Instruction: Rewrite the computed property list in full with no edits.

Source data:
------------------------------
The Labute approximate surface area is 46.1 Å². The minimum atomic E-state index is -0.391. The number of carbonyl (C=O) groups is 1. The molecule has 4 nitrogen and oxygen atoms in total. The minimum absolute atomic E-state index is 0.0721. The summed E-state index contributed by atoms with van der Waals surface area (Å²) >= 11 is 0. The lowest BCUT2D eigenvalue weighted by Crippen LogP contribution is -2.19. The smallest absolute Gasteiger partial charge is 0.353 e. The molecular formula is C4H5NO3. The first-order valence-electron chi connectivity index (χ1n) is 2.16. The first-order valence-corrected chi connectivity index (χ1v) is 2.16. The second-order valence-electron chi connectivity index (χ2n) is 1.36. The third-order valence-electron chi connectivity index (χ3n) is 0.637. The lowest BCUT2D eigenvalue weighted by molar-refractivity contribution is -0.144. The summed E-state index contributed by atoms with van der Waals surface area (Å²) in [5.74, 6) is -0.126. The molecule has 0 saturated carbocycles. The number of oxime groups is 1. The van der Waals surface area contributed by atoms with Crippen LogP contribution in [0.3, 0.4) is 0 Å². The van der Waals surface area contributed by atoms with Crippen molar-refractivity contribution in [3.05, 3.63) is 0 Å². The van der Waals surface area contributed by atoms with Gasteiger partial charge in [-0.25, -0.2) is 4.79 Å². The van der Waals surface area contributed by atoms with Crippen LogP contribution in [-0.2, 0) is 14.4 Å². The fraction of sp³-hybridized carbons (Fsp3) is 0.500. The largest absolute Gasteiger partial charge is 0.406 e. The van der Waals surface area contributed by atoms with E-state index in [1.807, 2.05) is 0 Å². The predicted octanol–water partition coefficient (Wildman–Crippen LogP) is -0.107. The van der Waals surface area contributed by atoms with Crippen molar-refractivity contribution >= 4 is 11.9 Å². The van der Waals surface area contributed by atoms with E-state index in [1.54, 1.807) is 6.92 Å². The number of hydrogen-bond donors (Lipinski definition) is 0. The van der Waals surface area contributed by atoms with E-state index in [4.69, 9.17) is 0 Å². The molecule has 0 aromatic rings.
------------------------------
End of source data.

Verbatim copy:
The Labute approximate surface area is 46.1 Å². The minimum atomic E-state index is -0.391. The number of carbonyl (C=O) groups is 1. The molecule has 4 nitrogen and oxygen atoms in total. The minimum absolute atomic E-state index is 0.0721. The summed E-state index contributed by atoms with van der Waals surface area (Å²) >= 11 is 0. The lowest BCUT2D eigenvalue weighted by Crippen LogP contribution is -2.19. The smallest absolute Gasteiger partial charge is 0.353 e. The molecular formula is C4H5NO3. The first-order valence-electron chi connectivity index (χ1n) is 2.16. The first-order valence-corrected chi connectivity index (χ1v) is 2.16. The second-order valence-electron chi connectivity index (χ2n) is 1.36. The third-order valence-electron chi connectivity index (χ3n) is 0.637. The lowest BCUT2D eigenvalue weighted by molar-refractivity contribution is -0.144. The summed E-state index contributed by atoms with van der Waals surface area (Å²) in [5.74, 6) is -0.126. The molecule has 0 saturated carbocycles. The number of oxime groups is 1. The van der Waals surface area contributed by atoms with Crippen LogP contribution in [0.3, 0.4) is 0 Å². The van der Waals surface area contributed by atoms with Crippen molar-refractivity contribution in [3.05, 3.63) is 0 Å². The van der Waals surface area contributed by atoms with Gasteiger partial charge in [-0.25, -0.2) is 4.79 Å². The van der Waals surface area contributed by atoms with Crippen LogP contribution in [-0.2, 0) is 14.4 Å². The fraction of sp³-hybridized carbons (Fsp3) is 0.500. The largest absolute Gasteiger partial charge is 0.406 e. The van der Waals surface area contributed by atoms with E-state index in [1.807, 2.05) is 0 Å². The predicted octanol–water partition coefficient (Wildman–Crippen LogP) is -0.107. The van der Waals surface area contributed by atoms with Crippen molar-refractivity contribution >= 4 is 11.9 Å². The van der Waals surface area contributed by atoms with E-state index in [1.54, 1.807) is 6.92 Å². The number of hydrogen-bond donors (Lipinski definition) is 0. The van der Waals surface area contributed by atoms with E-state index in [4.69, 9.17) is 0 Å². The molecule has 0 aromatic rings.